BT 100 cutting question

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Blow torch.
8-)
Ok, seriously, patience is the key. Extremely sharp Xacto knife or finetoothed razor saw are the tools. Mark a very accurate guide line and stay on it. Placing a wooden dowel inside the BT would give a solid surface to cut against if using the Xacto knife.
-- Eric Benner TRA # 8975 L2 NAR # 79398
Reply to
Eric Benner
Randy, If you don't have one, you must get a 3 foot long chunk of aluminum angle. The bigger the legs the better, around 4 inches. Clamp a block on the inside of the angle that lets the BT hang over on your cut line. Then, very slowly rotate the tube nesting in the angle while you hold that super sharp x-acto against the end of the angle on your cut line.
If you want to get really precise, make a small (1/2 inch) slot near the end of the angle. This slot is perp to the centerline of the angle. The slot is the knife slot. Slowly rotate your tube nesting in the angle and gently insert the knife in the slot until it makes contact with the tube wall. Rotate, push, cut, repeat as necessary.
steve
Reply to
default
Make a line around the tube - and use a Razor saw. Do not cut through the first time around, just slowly work around, scoring the top of the tube. Then on the 2nd run around you can begin to cut through.
Reply to
Stephen Corban
I use something similar in design to cut tubes. I screwed a single edge razor blade to the edge of my miter-box. The blade protrudes 2 or 3 mm at most. I clamp a block on the other side of the miter-box at the distance I need the cut tube to be and slowly rotate the tube against the blade while lightly forcing it into the miter-box corner and keeping it against the block. It sounds complicated but really is a simple and easy to use tube cutting jig. Having said all that, I've also used Stephen Corban's technique successfully.
Layne CAR S767 L2
tube nesting in
angle on your cut
end of the angle.
Reply to
L & K
Didn't even think about an axe. Perfect tool! (and Kurt's favorite xmas gift for people who have everything...everyone can use an axe!)
Reply to
Kurt Kesler
"Randy" wrote in news: snipped-for-privacy@corp.supernews.com:
Get one of those honkin' big hose clamps. Get a piece of BT-100 coupler, or make your own with a couple of short rings of BT-100 (doesn't have to be precisely cut). Put the coupler inside for support, gently tighten the clamp down and carefully measure so that it defines a plane perpendicular to the axis of the tube. Put a new blade in your knife. Make a few passes over the tube. Rotate the clamp so the tightener gets out of the way of the section it was blocking. Stiffen the cut edge with CA and lightly sand to finish.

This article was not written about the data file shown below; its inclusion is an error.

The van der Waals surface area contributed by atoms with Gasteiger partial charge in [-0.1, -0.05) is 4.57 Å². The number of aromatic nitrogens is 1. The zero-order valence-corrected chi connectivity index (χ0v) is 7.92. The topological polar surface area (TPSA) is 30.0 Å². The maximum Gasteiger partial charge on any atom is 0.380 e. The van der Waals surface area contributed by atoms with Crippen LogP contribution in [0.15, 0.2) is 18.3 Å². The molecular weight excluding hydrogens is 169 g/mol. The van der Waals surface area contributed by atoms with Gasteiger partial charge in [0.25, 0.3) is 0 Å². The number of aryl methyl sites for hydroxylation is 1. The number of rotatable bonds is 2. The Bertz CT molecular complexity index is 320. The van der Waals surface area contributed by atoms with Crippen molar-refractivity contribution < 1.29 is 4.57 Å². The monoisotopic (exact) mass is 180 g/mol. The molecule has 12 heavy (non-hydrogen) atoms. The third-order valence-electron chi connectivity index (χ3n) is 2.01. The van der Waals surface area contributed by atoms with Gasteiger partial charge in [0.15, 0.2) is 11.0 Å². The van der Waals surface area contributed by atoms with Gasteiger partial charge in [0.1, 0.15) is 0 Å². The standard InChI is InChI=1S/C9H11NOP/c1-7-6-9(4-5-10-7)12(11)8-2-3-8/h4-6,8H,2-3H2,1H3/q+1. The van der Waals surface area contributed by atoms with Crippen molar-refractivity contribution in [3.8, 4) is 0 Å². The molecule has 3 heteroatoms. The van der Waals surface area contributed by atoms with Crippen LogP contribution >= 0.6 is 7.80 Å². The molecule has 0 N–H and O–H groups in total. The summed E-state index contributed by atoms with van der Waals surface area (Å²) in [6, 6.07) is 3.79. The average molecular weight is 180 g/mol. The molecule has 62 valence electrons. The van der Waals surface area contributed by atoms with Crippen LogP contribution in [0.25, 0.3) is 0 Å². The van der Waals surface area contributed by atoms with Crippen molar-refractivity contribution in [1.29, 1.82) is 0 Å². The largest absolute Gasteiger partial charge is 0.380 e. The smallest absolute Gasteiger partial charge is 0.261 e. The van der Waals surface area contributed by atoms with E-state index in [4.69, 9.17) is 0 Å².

len.
Reply to
Leonard Fehskens
Well, if it were the holiday season, I'd be getting you an axe. Tomahawks are fine and all...but they ain't no substitute for a good axe. ;-)
Reply to
Kurt Kesler
Nope. Manual can-opener. The good one with the blade that's gear driven from the can-rotating thingy...
Number One Son's been selected to go to District Science Fair with his TEA Laser, so now the "perfect gift" would be a big-ass selenium rectifier with enough bulk to deal with a direct ~10kv DC short off a capacitor...
tah
Reply to
hiltyt
You just don't get the same look from your sister-in-law when you give her a can opener for xmas.
Now that might get you that look.
Reply to
Kurt Kesler
You know what would be *really* hilarious? Somehow finding a "Victoria's Secret" box that could contain an axe! Bet the wife, *and* the sister-in-law would ask you plenty of questions about that one!
tah
Reply to
hiltyt
I always wrap a strip of cardstock tightly around a tube, securing with tape, then lightly score the tube with a sharp x-acto blade using the edge of the cardstock as a guide. Then, continue for 2 or 3 more passes, until the cut goes through. Very clean and perfectly straight.
Reply to
BB
I prefer a good chain saw and a cranky old log splitter, but an axe is a good compliment, and while your may exhaust your back you'll never run out of gas.
Alan, keeping the home fires burning
Reply to
Alan Jones

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